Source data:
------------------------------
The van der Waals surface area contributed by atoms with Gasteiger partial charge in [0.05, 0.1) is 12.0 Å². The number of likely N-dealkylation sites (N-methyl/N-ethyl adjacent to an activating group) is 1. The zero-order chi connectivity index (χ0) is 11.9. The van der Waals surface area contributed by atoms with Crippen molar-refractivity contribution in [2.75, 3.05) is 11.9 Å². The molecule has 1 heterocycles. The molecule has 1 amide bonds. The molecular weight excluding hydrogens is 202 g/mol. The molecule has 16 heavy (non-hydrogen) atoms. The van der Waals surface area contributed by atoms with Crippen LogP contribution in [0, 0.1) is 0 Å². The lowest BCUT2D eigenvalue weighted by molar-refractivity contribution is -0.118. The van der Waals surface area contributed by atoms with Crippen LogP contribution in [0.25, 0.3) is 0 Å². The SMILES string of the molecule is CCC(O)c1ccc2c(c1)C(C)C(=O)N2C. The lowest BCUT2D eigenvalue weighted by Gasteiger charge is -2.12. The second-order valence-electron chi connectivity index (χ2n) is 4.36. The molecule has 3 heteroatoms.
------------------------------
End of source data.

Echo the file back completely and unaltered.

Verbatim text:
The van der Waals surface area contributed by atoms with Gasteiger partial charge in [0.05, 0.1) is 12.0 Å². The number of likely N-dealkylation sites (N-methyl/N-ethyl adjacent to an activating group) is 1. The zero-order chi connectivity index (χ0) is 11.9. The van der Waals surface area contributed by atoms with Crippen molar-refractivity contribution in [2.75, 3.05) is 11.9 Å². The molecule has 1 heterocycles. The molecule has 1 amide bonds. The molecular weight excluding hydrogens is 202 g/mol. The molecule has 16 heavy (non-hydrogen) atoms. The van der Waals surface area contributed by atoms with Crippen LogP contribution in [0, 0.1) is 0 Å². The lowest BCUT2D eigenvalue weighted by molar-refractivity contribution is -0.118. The van der Waals surface area contributed by atoms with Crippen LogP contribution in [0.25, 0.3) is 0 Å². The SMILES string of the molecule is CCC(O)c1ccc2c(c1)C(C)C(=O)N2C. The lowest BCUT2D eigenvalue weighted by Gasteiger charge is -2.12. The second-order valence-electron chi connectivity index (χ2n) is 4.36. The molecule has 3 heteroatoms.